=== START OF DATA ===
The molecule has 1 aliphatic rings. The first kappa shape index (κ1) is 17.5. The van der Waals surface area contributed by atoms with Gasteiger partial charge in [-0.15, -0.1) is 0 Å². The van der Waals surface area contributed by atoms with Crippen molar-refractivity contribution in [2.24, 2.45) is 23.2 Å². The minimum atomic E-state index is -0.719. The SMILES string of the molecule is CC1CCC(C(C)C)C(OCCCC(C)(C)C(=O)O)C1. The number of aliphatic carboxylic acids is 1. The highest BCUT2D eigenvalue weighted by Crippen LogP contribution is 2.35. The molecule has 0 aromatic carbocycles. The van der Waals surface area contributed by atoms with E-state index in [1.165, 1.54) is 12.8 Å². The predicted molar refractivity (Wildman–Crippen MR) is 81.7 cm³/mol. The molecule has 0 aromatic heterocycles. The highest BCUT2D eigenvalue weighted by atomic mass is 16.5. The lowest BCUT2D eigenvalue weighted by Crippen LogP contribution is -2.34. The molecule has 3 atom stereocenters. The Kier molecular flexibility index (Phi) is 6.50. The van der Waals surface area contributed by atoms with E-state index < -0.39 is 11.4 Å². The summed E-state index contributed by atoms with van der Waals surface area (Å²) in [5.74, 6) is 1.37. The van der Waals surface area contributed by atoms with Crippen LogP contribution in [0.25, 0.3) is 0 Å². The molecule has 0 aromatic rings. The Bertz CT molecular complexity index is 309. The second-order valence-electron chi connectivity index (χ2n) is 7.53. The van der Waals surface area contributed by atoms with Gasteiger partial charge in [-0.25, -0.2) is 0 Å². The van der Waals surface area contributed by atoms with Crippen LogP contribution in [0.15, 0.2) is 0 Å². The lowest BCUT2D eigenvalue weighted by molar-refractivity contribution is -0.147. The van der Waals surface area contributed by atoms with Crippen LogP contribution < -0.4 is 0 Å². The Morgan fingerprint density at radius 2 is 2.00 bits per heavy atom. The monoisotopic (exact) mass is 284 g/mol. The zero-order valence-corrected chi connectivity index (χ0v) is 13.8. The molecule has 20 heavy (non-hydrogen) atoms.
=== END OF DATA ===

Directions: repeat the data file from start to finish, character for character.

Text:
The molecule has 1 aliphatic rings. The first kappa shape index (κ1) is 17.5. The van der Waals surface area contributed by atoms with Gasteiger partial charge in [-0.15, -0.1) is 0 Å². The van der Waals surface area contributed by atoms with Crippen molar-refractivity contribution in [2.24, 2.45) is 23.2 Å². The minimum atomic E-state index is -0.719. The SMILES string of the molecule is CC1CCC(C(C)C)C(OCCCC(C)(C)C(=O)O)C1. The number of aliphatic carboxylic acids is 1. The highest BCUT2D eigenvalue weighted by Crippen LogP contribution is 2.35. The molecule has 0 aromatic carbocycles. The van der Waals surface area contributed by atoms with E-state index in [1.165, 1.54) is 12.8 Å². The predicted molar refractivity (Wildman–Crippen MR) is 81.7 cm³/mol. The molecule has 0 aromatic heterocycles. The highest BCUT2D eigenvalue weighted by atomic mass is 16.5. The lowest BCUT2D eigenvalue weighted by Crippen LogP contribution is -2.34. The molecule has 3 atom stereocenters. The Kier molecular flexibility index (Phi) is 6.50. The van der Waals surface area contributed by atoms with E-state index < -0.39 is 11.4 Å². The summed E-state index contributed by atoms with van der Waals surface area (Å²) in [5.74, 6) is 1.37. The van der Waals surface area contributed by atoms with Crippen LogP contribution in [0.25, 0.3) is 0 Å². The molecule has 0 aromatic rings. The Bertz CT molecular complexity index is 309. The second-order valence-electron chi connectivity index (χ2n) is 7.53. The van der Waals surface area contributed by atoms with Gasteiger partial charge in [-0.25, -0.2) is 0 Å². The van der Waals surface area contributed by atoms with Crippen LogP contribution in [0.15, 0.2) is 0 Å². The lowest BCUT2D eigenvalue weighted by molar-refractivity contribution is -0.147. The van der Waals surface area contributed by atoms with Crippen LogP contribution < -0.4 is 0 Å². The Morgan fingerprint density at radius 2 is 2.00 bits per heavy atom. The monoisotopic (exact) mass is 284 g/mol. The zero-order valence-corrected chi connectivity index (χ0v) is 13.8. The molecule has 20 heavy (non-hydrogen) atoms.